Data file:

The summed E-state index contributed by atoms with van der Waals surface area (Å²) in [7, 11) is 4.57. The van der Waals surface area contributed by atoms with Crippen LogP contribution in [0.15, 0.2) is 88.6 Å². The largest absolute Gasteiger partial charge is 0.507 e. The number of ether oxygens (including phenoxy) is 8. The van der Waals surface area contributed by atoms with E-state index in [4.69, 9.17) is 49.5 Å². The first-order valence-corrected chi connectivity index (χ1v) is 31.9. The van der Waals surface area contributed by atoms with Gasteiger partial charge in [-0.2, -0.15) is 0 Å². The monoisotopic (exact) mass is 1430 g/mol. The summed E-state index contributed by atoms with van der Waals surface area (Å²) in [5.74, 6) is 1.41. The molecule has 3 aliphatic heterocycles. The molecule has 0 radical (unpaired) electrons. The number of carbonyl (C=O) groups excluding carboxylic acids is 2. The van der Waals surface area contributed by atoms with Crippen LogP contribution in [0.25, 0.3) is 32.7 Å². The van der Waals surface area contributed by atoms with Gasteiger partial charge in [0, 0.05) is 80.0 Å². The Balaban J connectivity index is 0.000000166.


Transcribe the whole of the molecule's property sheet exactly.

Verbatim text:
The summed E-state index contributed by atoms with van der Waals surface area (Å²) in [7, 11) is 4.57. The van der Waals surface area contributed by atoms with Crippen LogP contribution in [0.15, 0.2) is 88.6 Å². The largest absolute Gasteiger partial charge is 0.507 e. The number of ether oxygens (including phenoxy) is 8. The van der Waals surface area contributed by atoms with E-state index in [4.69, 9.17) is 49.5 Å². The first-order valence-corrected chi connectivity index (χ1v) is 31.9. The van der Waals surface area contributed by atoms with Gasteiger partial charge in [-0.2, -0.15) is 0 Å². The monoisotopic (exact) mass is 1430 g/mol. The summed E-state index contributed by atoms with van der Waals surface area (Å²) in [5.74, 6) is 1.41. The molecule has 3 aliphatic heterocycles. The molecule has 0 radical (unpaired) electrons. The number of carbonyl (C=O) groups excluding carboxylic acids is 2. The van der Waals surface area contributed by atoms with Crippen LogP contribution in [0.25, 0.3) is 32.7 Å². The van der Waals surface area contributed by atoms with Gasteiger partial charge in [0, 0.05) is 80.0 Å². The Balaban J connectivity index is 0.000000166.